Dark roasts are known for their smoky, charred taste which many people come to associate with good tasting coffee. That said, in coffee circles this is often considered an inferior roast because it emphasises generic burnt flavors over the inherent flavors of the coffee bean.
Dark roasts can be useful to cover up cheap coffee and they are the mainstay for companies like Starbucks which prioritize caffeinated coffee-based drinks loaded with sugar over coffee that will taste fantastic served just black.
Medium roasts and particularly light roasts are more likely to have fruity, floral or sweet notes that can really make a coffee sing. These kind of roasts are what is high-quality for high quality coffee, whether that is served in a coffee shop or just at home.
For example, the Ethiopian Yirgacheffe is a relatively famous coffee bean that is well-loved for its distinct fruity flavors of lemon and blueberry. Any roaster worth his salt is not going to sell you a Yirgacheffe Dark Roast because you’d lose those inherent flavors that make that coffee so special.
With all that being said, some coffee beans come alive just that bit more with a dark roast. It’s not all cut and dry. And when you add espresso to the mix or look into blends of coffees then there’s a whole load of rules and exceptions that make coffee roasting such an art.
So to sum up, there is no ‘better’ when it comes to coffee because what you prefer is what you prefer and there’s nothing wrong with that. But oily coffee is conventionally seen as a poor roast for ‘good’ coffee and not something that is desirable in many instances.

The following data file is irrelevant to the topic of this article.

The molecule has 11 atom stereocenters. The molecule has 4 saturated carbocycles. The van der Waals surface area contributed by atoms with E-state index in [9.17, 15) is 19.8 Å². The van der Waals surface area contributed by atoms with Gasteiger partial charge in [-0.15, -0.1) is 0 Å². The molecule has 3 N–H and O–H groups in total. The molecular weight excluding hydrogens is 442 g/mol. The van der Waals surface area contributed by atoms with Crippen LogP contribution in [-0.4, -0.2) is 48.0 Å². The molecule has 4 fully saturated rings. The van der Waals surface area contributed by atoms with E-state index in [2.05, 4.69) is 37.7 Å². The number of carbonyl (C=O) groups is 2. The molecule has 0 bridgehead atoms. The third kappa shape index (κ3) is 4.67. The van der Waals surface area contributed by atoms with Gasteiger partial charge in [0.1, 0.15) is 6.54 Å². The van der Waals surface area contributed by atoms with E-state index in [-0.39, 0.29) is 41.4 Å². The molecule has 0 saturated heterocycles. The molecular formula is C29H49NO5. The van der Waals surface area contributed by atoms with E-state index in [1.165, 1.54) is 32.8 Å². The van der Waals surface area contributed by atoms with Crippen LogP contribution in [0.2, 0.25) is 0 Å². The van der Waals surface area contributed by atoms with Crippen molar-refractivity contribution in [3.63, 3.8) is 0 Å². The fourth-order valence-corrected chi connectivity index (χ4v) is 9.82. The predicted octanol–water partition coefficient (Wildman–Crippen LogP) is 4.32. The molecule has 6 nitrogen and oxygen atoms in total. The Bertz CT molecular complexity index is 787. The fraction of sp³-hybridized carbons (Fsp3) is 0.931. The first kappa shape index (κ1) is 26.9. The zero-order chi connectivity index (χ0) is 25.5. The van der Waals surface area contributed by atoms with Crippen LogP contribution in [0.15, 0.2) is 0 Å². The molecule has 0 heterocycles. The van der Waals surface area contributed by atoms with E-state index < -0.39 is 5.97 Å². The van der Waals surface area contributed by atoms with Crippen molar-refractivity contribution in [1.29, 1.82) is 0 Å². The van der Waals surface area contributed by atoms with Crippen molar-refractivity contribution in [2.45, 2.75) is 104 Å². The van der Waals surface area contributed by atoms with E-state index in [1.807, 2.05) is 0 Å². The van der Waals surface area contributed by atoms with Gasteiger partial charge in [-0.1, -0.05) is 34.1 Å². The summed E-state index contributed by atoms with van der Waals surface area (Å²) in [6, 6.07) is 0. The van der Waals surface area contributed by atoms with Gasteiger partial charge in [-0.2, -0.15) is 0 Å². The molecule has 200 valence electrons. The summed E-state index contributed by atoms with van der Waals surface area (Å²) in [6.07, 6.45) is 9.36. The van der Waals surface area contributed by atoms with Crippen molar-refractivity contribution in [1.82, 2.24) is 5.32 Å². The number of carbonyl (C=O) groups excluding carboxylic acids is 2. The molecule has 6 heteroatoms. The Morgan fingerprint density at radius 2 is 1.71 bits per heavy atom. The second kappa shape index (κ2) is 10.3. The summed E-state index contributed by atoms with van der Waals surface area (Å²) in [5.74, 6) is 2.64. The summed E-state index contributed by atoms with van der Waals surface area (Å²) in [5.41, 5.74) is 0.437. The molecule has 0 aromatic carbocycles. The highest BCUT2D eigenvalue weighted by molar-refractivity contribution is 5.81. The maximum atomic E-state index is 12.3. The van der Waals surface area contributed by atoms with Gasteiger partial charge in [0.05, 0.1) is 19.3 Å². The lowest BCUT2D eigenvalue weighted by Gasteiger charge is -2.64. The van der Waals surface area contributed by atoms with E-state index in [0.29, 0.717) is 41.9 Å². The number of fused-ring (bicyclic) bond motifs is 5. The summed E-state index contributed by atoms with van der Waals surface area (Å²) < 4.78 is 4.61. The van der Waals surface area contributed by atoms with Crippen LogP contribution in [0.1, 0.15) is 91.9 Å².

Advantages Of Having Oily Coffee Beans
Whenever someone speaks to me about coffee beans being oily, it’s always that it’s a negative thing. They look greasy and ruined and undrinkable, they cry.
Well, that’s not really the case, and if you’ve got some oily-looking beans burning a hole in your kitchen cabinet (or whatever) then don’t despair…
While it’s true that I’ve spent half this article discussing why in many cases the oily sheen of a dark roast is often inferior to the coffee beans of the much less oily medium roasts, I’m going to give two big reasons why oily beans are actually pretty darn awesome for making coffee.
1. Recently roasted. So your coffee beans get that dark brown oil sheen when they’ve been darkly roasted, we know that. But that sheen does not last forever. Over time, the oils will degrade and decompose and your coffee beans will go back to being dull looking and dry.
This is a bad thing because coffee beans are at their very best for only a short period. When you roast coffee, they will have their absolute top flavor for 15-30 days depending on how discerning you are.
After this time period, your coffee beans will become stale and mediocre tasting. So enjoy that oily sheen because it means you’ve got fresh coffee that’s at peak flavor.